Lakes area considers hosting Governor's Fishing Opener

Should the Park Rapids lakes area throw its hat in the ring - or line in the water - to host the 2011 Governor's Fishing Opener? That's a question that will be bandied about in the upcoming weeks as the Oct. 1 deadline for a proposal approaches. ...

Should the Park Rapids lakes area throw its hat in the ring - or line in the water - to host the 2011 Governor's Fishing Opener?

That's a question that will be bandied about in the upcoming weeks as the Oct. 1 deadline for a proposal approaches.

Carol Altepeter, coordinator of the event for Explore Minnesota Tourism, spoke to a group of about 20 Monday in Park Rapids. The foremost issue initially to be addressed: sufficient lodging facilities.

"This is not a bid, but a proposal," she said. "We are looking for ideas from communities."

The concept, she said, originated in 1948 as a means to rejuvenate tourism after World War II.


"The target audience is the media," she said, who will highlight local fishing and recreational activities. About 125 media representatives are expected to attend, with the area gaining "over $600,000 in media exposure." This includes archiving information for future articles and reports, she explained.

"The dust will have settled," Chamber director Katie Magozzi said, referring to the downtown renovation project. "This is a means of letting Minnesota know we exist."

Park Rapids last hosted the event in the mid-'70s. It was based in Walker last year. This year's was held in White Bear Lake with the 2010 opener to be held at Lake Kabetogema and Ash River Trail in Voyageurs National Park.

Governor's Openers allow communities to promote outdoor recreation, what's special about the community, Altepeter said. "It develops or enhances community pride and awareness."

But she cautioned volunteer resources must be carefully weighed. The event requires "extensive community involvement," an estimated 200 to 400 people. "Volunteers make it happen."

An estimated 110 volunteers with boats - "ambassadors, not experts" - will also be recruited to take participants out on area lakes.

Other basic requirements: A lake or river (where walleyes will cooperate), a sponsoring tourism organization to rally volunteers (a Chamber of Commerce or resort association), the ability to organize fundraising and sponsorship initiatives and accommodation for at least 325 guests (on multiple locations).

"You don't want to displace current guests," Altepeter said.


The "hang-onto-your-hats" cost: $150,000 to $300,000, with an estimated $60,000 to $80,000 to be in cash and the remainder in-kind contributions.

The majority of cash costs are for lodging and tenting, she explained. Guests do not pay for lodging, but resorts and motels are not asked to provide this at no cost.

Most of the food is donated, Altepeter said. And Crestliner and other watercraft manufacturers have historically contributed a pontoon or boat and motor for a fundraising raffle.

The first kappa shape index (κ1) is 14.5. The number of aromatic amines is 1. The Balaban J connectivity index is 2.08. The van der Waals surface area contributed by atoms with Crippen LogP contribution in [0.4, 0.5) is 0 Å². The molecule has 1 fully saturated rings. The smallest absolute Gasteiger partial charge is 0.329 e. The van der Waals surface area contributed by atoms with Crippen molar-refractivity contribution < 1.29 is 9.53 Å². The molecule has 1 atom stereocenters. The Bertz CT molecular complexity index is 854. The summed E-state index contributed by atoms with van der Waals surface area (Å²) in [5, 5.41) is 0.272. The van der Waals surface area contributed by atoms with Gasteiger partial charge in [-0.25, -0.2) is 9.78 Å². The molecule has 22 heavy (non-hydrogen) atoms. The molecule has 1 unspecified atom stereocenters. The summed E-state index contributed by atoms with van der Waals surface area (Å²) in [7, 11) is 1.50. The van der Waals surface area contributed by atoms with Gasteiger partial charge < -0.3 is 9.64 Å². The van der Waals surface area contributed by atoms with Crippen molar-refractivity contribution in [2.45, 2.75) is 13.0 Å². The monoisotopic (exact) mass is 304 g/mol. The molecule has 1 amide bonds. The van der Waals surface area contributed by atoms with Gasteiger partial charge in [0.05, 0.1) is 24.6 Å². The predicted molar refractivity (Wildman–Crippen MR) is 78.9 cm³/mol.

Corporate sponsors generally follow the event, she said. The community is responsible for "signing the deal.

"We provide the sponsor list," Altepeter said. "It's up to the fundraising committee to put it into place."

Examples of previous agendas would be a governor's radio show on Friday and golfing, tours of a wildlife refuge and fisheries facilities "to showcase the area for the media."

A free community picnic would cap the day (with an estimated 2,500-plus people expected), with local organizations asked to plan activities. (First National Bank served the dinner last year.) The governor would be interviewed on TV that evening, "on site."

Saturday, the governor would head out fishing on a pre-determined lake. A shore lunch (with 600 people expected) would be served at the lake, with a kids' fishing event and celebration reception held in the evening.


Committees needed: overall planning, lodging, transportation, fundraising, activities, public relations and the community picnic. Communication among the components is key, Altepeter stressed.

A five- to six-member executive team would be responsible for guiding the event, decisions made on an hour-by-hour basis.

Applications from communities vary annually from one to six, Altepeter said. They are "scored" based on the "guts" of the proposal. Explore Minnesota makes a recommendation to the governor, who has the final say in the matter.

By Monday afternoon, the Chamber was canvassing lodging facilities to determine vacancies. Magozzi was forming a task force, hearing "a positive reaction" to the proposal.

The location of the 2011 event will be formally announced at next spring's opener. Altepeter said this was her third presentation on hosting the 2011 opener.

A community can re-submit a proposal, with necessary modifications, if it doesn't earn the nod the first time.

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